It is important to realize that money laundering closely follows many other crimes like terrorism, drug trafficking, fraud, robbery, and prostitution. An individual must hide the source of the funds gained from such activities to use them. The only option to hide the source of these funds is to disguise them in legal channels. This creates a circular motion of criminal activities, which often forms a trail straight to the offender, resulting in a conviction.
How is Money Laundered?
While the strategies used to engage in money laundering diverge widely, there are three key stages that define the process. The following is a basic assessment of the stages involved, but it encompasses the standard operating procedures used by money launderers.
The first stage is known as placement. This is the point at which the illegal funds first contact the financial institution they are processed through. The second stage is called layering, when the funds are made to appear legitimate, hiding the owner and the origin of the money. Finally, there is the integration stage, where the now laundered money enters the legal economy looking like legitimate funds.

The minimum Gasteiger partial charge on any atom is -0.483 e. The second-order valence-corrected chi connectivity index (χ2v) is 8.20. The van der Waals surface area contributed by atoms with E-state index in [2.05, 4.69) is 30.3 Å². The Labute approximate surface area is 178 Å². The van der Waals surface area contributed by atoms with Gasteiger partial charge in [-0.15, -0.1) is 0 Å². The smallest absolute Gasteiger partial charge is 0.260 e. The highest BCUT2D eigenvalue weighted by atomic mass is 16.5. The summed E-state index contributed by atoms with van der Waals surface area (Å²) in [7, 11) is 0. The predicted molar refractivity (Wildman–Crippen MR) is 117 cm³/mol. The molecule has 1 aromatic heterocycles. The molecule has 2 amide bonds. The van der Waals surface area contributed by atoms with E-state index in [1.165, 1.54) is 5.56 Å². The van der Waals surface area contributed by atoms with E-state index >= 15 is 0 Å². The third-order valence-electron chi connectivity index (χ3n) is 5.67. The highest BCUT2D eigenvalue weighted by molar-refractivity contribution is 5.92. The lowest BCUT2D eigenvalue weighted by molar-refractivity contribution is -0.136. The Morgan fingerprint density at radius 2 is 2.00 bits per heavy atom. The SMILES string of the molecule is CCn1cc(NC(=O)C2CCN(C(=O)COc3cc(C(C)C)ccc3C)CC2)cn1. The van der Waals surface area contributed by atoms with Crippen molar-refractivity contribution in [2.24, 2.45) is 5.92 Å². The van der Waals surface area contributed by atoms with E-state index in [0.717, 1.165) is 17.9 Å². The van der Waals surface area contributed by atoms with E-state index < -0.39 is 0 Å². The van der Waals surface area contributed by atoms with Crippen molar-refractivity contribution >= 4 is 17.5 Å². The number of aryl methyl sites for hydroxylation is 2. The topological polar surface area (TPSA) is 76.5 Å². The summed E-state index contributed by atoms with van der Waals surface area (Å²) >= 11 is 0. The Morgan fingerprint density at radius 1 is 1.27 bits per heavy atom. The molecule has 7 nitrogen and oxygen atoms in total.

There are an endless amount of strategies and approaches used by criminals to engage in money laundering. However, some top techniques stand out above the rest and are worth mentioning. The first is structuring, which we briefly touched upon earlier. This occurs when illegal funds are deposited in small quantities over time, allowing the criminal to avoid financial institution reporting mandates and eradicate suspicion. Some criminals use the method of structuring to purchase smaller monetary instruments like money orders and deposit those over time in minute quantities.